Will Hillary Be The Front-Runner By 2008?
Los Angeles Times graphic
This post was originally going to deal with John McCain’s declining fortunes: about how he is cutting back staff, and now trails a television actor in the latest national poll. And I planned to also reference Joe Biden’s rebuttal of McCain’s recent happy talk in today’s Post, and mention that McCain freely admits that he is hoping for good news in Iraq without any sense of certainty that it will arrive.
And to cap it off, I was going to mention that Adam Nagourney and John Broder in the NYT today point out what we have been saying for awhile: the GOP candidates have no choice but to support the surge and the war, because the GOP base is the only group left in this country that still supports the war. But any suggestion that this still may be a winning strategy if the surge works is undercut by developments like today’s bombings in Baghdad. And as Richard Wolffe and Holly Bailey note in Newsweek, McCain’s real problem is that he is tethered to Bush at a time when the polls show that even Republicans want the exact opposite in their next president.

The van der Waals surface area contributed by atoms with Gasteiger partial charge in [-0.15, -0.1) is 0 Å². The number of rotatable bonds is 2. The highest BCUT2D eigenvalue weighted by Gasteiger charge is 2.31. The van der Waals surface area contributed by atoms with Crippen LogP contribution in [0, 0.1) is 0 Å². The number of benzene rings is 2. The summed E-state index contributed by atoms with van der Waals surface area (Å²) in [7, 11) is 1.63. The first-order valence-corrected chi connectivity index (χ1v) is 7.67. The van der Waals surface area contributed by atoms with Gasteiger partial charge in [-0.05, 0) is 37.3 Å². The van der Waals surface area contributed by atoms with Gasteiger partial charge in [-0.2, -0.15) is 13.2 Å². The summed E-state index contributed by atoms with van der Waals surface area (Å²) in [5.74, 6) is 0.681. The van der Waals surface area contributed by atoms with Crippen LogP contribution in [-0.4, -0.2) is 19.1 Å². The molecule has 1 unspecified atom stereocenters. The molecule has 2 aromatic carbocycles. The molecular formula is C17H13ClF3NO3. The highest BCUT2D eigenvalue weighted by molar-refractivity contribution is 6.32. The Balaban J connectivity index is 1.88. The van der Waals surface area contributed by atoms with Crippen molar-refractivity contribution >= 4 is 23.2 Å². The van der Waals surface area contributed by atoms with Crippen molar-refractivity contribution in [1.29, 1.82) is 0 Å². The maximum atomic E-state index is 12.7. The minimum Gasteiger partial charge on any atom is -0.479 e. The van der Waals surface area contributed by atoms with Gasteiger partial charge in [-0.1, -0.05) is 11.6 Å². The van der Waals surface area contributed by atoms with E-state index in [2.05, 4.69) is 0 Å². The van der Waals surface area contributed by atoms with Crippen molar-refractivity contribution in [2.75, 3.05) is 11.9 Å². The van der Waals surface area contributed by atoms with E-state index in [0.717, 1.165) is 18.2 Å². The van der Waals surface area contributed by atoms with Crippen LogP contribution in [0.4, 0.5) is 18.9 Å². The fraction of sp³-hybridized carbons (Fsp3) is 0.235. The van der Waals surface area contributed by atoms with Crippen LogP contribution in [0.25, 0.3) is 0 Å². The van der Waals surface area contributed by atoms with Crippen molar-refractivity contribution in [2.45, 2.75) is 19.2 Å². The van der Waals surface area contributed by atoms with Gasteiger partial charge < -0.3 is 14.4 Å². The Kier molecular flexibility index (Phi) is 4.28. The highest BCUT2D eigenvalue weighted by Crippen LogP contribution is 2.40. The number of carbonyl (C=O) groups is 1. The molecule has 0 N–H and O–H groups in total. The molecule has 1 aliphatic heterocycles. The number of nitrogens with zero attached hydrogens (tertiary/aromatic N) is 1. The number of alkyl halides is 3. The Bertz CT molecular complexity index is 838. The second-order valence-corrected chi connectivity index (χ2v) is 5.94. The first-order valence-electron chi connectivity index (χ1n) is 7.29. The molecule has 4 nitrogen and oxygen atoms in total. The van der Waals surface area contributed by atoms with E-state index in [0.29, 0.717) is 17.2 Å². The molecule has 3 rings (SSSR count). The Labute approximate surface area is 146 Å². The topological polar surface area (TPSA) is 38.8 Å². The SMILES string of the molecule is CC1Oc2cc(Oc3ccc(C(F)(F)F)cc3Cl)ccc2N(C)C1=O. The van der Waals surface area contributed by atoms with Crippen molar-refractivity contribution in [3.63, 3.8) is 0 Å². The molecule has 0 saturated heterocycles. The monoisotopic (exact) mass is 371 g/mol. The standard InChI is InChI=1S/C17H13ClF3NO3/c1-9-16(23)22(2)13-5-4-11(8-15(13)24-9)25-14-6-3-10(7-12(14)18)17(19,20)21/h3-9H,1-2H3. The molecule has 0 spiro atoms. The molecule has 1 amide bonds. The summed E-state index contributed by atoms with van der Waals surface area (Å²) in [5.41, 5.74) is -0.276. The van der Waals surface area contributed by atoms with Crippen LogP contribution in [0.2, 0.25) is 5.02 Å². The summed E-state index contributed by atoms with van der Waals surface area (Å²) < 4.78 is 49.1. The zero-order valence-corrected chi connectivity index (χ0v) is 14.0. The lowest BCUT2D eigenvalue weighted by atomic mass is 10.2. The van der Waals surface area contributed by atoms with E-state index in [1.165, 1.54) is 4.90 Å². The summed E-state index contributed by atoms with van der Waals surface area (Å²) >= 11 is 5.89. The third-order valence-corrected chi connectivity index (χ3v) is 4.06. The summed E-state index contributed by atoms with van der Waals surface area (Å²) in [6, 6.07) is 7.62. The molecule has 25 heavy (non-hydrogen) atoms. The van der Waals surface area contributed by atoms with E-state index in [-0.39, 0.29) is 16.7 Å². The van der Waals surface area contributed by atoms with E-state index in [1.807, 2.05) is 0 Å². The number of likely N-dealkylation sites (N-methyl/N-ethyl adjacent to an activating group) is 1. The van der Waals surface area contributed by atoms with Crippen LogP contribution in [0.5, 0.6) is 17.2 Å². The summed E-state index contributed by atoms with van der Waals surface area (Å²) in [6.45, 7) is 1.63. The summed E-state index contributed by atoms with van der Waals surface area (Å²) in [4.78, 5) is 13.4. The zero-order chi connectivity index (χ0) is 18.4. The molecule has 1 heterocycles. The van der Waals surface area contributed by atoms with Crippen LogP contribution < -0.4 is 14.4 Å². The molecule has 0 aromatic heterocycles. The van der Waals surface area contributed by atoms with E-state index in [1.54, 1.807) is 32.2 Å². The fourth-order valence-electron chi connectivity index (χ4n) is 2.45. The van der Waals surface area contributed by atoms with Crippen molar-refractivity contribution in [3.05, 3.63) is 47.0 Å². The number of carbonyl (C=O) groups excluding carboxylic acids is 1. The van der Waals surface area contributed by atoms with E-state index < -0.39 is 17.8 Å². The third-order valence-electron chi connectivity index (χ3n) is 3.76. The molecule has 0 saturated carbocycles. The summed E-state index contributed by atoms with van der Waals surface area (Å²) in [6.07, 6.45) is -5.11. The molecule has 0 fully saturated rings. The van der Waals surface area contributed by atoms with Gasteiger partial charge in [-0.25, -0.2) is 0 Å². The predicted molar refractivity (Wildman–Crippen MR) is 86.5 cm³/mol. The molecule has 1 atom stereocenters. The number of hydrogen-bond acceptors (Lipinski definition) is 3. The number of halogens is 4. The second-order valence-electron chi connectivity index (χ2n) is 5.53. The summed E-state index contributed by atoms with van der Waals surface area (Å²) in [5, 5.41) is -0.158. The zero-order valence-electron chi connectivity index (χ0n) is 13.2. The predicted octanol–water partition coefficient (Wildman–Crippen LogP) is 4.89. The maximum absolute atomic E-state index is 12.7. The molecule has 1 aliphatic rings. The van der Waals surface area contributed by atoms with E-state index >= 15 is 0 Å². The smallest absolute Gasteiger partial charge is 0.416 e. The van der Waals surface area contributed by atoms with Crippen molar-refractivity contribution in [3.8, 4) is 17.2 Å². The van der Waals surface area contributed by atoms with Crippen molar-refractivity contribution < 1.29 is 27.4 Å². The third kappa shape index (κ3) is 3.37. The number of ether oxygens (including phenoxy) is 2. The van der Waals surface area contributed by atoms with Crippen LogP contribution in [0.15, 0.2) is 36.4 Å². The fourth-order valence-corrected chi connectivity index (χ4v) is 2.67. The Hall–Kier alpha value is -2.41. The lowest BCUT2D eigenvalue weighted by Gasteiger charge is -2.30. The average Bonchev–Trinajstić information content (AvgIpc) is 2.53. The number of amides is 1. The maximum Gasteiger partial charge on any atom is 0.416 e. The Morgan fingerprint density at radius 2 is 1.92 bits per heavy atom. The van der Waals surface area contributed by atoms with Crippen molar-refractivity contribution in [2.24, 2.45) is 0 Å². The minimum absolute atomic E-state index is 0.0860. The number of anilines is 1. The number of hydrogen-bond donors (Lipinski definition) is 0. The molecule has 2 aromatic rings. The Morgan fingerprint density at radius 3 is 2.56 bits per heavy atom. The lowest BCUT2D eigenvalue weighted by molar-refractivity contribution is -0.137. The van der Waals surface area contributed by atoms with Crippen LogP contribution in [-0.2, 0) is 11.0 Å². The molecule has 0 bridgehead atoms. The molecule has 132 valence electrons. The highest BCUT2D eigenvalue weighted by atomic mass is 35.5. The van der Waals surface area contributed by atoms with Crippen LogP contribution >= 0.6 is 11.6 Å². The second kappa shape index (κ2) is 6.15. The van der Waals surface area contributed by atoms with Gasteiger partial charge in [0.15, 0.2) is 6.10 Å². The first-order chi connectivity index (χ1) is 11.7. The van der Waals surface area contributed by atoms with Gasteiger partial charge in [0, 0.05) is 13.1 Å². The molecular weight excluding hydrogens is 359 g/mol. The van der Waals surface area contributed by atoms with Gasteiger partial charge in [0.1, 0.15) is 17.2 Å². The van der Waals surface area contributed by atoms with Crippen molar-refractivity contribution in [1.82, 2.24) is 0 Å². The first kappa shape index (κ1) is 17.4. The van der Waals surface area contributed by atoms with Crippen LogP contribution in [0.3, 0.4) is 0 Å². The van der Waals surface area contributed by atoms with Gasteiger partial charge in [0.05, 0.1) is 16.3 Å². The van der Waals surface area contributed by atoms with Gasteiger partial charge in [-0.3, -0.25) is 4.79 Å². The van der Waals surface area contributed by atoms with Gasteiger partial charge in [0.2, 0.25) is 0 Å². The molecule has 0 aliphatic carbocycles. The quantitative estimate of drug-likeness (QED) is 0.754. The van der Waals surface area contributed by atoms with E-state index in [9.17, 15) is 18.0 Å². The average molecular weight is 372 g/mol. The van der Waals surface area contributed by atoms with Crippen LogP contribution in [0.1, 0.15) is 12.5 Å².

But the more I thought about it and looked closer at that LAT poll, it struck me that there is a bigger possibility at play here. Aside from McCain’s troubles, and that of all the GOP candidates because of their support for the war, how many of you think that Hillary will even be the leading Democratic candidate by the end of 2007? As the latest Democracy Corps analysis shows, the war is the gateway issue for Democratic primary voters before they consider anything else. And then there is this:
On the Democratic side, Democrats above all else are looking for a candidate who will rise above partisanship and unify the country, as well as for a candidate who is strong and will stand up for the public good.
This isn’t a description easily that applies to Hillary Clinton. Count me as one of those who now thinks she won’t be the Democratic front-runner by the end of 2007.